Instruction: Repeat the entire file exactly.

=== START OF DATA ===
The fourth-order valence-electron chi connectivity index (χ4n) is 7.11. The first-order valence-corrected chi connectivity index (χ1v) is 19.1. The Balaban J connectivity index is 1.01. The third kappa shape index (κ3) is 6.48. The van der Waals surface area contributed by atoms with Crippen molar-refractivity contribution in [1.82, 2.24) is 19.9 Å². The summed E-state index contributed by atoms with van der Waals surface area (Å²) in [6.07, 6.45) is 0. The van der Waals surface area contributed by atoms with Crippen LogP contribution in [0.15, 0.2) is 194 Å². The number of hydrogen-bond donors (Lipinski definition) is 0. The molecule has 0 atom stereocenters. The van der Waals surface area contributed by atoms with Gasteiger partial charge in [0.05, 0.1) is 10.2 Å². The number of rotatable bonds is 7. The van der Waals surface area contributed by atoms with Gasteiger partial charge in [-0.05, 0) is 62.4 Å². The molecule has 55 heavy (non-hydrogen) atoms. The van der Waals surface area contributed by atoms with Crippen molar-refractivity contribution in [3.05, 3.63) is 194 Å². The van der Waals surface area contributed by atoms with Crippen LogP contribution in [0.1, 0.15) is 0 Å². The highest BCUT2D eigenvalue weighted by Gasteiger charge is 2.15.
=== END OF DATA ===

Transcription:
The fourth-order valence-electron chi connectivity index (χ4n) is 7.11. The first-order valence-corrected chi connectivity index (χ1v) is 19.1. The Balaban J connectivity index is 1.01. The third kappa shape index (κ3) is 6.48. The van der Waals surface area contributed by atoms with Crippen molar-refractivity contribution in [1.82, 2.24) is 19.9 Å². The summed E-state index contributed by atoms with van der Waals surface area (Å²) in [6.07, 6.45) is 0. The van der Waals surface area contributed by atoms with Crippen LogP contribution in [0.15, 0.2) is 194 Å². The number of hydrogen-bond donors (Lipinski definition) is 0. The molecule has 0 atom stereocenters. The van der Waals surface area contributed by atoms with Gasteiger partial charge in [0.05, 0.1) is 10.2 Å². The number of rotatable bonds is 7. The van der Waals surface area contributed by atoms with Gasteiger partial charge in [-0.05, 0) is 62.4 Å². The molecule has 55 heavy (non-hydrogen) atoms. The van der Waals surface area contributed by atoms with Crippen molar-refractivity contribution in [3.05, 3.63) is 194 Å². The van der Waals surface area contributed by atoms with Crippen LogP contribution in [0.1, 0.15) is 0 Å². The highest BCUT2D eigenvalue weighted by Gasteiger charge is 2.15.